- Adjustable auto-logout timer
- Secure Notes
- Payment Tracking
- Digital Passport & ID
- Secure mobile browser
- Password health indicators
- Password Changer
- Dark web scanning for leaked and stolen data
Cloud synchronization can be enabled across all the major mobile and desktop platforms, allowing users to autofill details across multiple devices with a single master password. Dashlane uses Advanced Encryption Standard 256 and allows for two-factor authentication, biometric security, and auto-locking, keeping details nice and secure.
Users can keep track of more than just their passwords. Dashlane also allows users to write secure notes, store a digital version of their passport or ID and craft a digital wallet to monitor their credit cards or PayPal account. And as an added bonus, all of this is accessible across all devices.
The Password Changer tool is incredibly handy, doing exactly what it says on the tin. It streamlines the monotonous process of having to re-secure accounts with more robust passwords by logging into the website with the provided credentials and changing things for you. There are a number of caveats with this process, however.
Firstly, the tool is only compatible with participating websites, currently restricted to approximately 552 different domains. This is incredibly limited and means that users will have to comb through incompatible accounts manually with the Password Generator to better strengthen their security.
Secondly, the Password Changer is reliant on the accuracy of the import conducted during the setup phase. While this can be an incredible time saver, some of my stored passwords were outdated and required me to intervene manually with the current passwords in order to make use of the automated process.
Of course, should a user decide that Dashlane isn’t for them, there is no tool that easily reverts the changes that have been made. This means that users will either have to have an incredible memory to remember the new, nonsensical passwords, change them before Dashlane is uninstalled or use recovery methods to reset the changes.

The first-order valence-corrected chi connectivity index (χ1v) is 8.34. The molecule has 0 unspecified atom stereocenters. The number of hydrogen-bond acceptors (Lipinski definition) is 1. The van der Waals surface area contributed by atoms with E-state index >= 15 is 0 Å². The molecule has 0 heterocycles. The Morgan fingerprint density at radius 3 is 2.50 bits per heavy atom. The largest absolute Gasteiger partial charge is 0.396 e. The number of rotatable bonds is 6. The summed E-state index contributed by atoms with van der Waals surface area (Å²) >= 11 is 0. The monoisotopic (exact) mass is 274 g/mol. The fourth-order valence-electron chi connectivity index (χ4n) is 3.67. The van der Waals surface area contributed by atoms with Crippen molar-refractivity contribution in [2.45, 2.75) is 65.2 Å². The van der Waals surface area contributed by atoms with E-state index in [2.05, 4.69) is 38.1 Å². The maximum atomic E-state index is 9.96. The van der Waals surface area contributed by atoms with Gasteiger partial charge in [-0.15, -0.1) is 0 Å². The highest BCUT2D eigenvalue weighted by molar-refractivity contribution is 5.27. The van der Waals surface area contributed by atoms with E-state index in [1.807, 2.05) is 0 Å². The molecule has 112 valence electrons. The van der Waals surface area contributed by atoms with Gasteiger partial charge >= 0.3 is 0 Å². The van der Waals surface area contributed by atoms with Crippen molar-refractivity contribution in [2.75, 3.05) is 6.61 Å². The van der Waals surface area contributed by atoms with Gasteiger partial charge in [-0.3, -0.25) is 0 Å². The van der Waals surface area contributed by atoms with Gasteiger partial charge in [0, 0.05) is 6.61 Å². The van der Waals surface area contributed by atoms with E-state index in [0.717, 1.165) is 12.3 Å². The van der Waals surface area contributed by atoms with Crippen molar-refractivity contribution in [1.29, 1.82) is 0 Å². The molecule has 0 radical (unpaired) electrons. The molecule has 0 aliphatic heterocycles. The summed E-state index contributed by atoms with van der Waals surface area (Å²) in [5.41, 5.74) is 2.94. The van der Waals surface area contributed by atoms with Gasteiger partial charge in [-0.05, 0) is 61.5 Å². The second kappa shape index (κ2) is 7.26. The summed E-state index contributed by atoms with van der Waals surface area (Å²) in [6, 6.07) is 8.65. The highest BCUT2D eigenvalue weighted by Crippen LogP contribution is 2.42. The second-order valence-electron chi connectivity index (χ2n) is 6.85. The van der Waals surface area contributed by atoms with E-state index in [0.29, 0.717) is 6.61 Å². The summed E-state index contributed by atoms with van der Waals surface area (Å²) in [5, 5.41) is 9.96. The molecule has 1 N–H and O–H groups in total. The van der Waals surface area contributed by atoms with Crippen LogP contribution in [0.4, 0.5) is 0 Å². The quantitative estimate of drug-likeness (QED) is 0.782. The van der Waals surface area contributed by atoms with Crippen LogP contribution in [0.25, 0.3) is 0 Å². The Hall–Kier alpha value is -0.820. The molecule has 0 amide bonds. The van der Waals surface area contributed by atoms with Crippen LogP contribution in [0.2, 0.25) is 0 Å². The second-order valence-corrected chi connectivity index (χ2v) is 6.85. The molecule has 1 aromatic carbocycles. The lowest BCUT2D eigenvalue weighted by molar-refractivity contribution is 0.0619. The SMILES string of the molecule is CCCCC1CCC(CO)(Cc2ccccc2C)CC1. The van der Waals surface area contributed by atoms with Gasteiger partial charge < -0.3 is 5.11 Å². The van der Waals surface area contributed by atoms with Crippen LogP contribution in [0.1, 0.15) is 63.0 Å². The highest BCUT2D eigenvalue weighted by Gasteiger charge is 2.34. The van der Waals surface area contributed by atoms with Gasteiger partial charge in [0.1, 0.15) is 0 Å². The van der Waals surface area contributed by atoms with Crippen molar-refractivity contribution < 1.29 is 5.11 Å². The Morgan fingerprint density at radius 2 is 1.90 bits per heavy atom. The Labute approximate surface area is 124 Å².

Dark Web Scanning
Alongside password health, Dark Web Scanning can be accessed through the Identity Dashboard, allowing users to monitor data for leaks and breaches. This encompasses passwords, logins, emails, credit cards, phone numbers, and addresses, giving a breakdown of what is safe and what is compromised.
There is no limit to the number of email addresses a user can track, but each one has to be verified before Dashlane begins tracking data. If anything is wrong, security alerts are clearly displayed as a push notification on mobile and pop-up on desktop, helping to notify users of problems demanding immediate attention.
Dashlane’s VPN is the only Premium feature to not be included within the 30-day free trial, instead of requiring users to purchase a subscription. Unlike most services, the company doesn’t place any limitations on bandwidth or connected devices, allowing you to protect as many systems as you like.
You can connect to any one of 26 different countries at the click of a button, with minimal sacrifice to internet speeds. While this is perfect for keeping your privacy on public connections, Netflix, unfortunately, detects when it is in use, meaning that you can’t get access to the streaming giant’s various libraries.
Ease of Use
Newcomers are treated to explanations of the features mention above, while veterans of the software can easily skip ahead. The process is streamlined to ensure that users have the choice to import passwords saved within all installed browsers and download an extension to their default.
The service is available across all major platforms, with Windows, macOS, Linux, Android, and iOS all synchronized. Each interface is intuitively designed to be friendly to both first-time and returning users, making Dashlane perfect for those not well versed in technology.
Creating a new account will automatically prompt users to save their details within Dashlane while existing accounts will give the same prompt when passwords are changed. This, combined with the autofill form that users can fill out during the setup, allows Dashlane to fill out the correct details automatically so that users barely have to lift a finger.And if Dashlane doesn't happen to autofill everything for you, simply click on the company logo to the right of the log-in bar.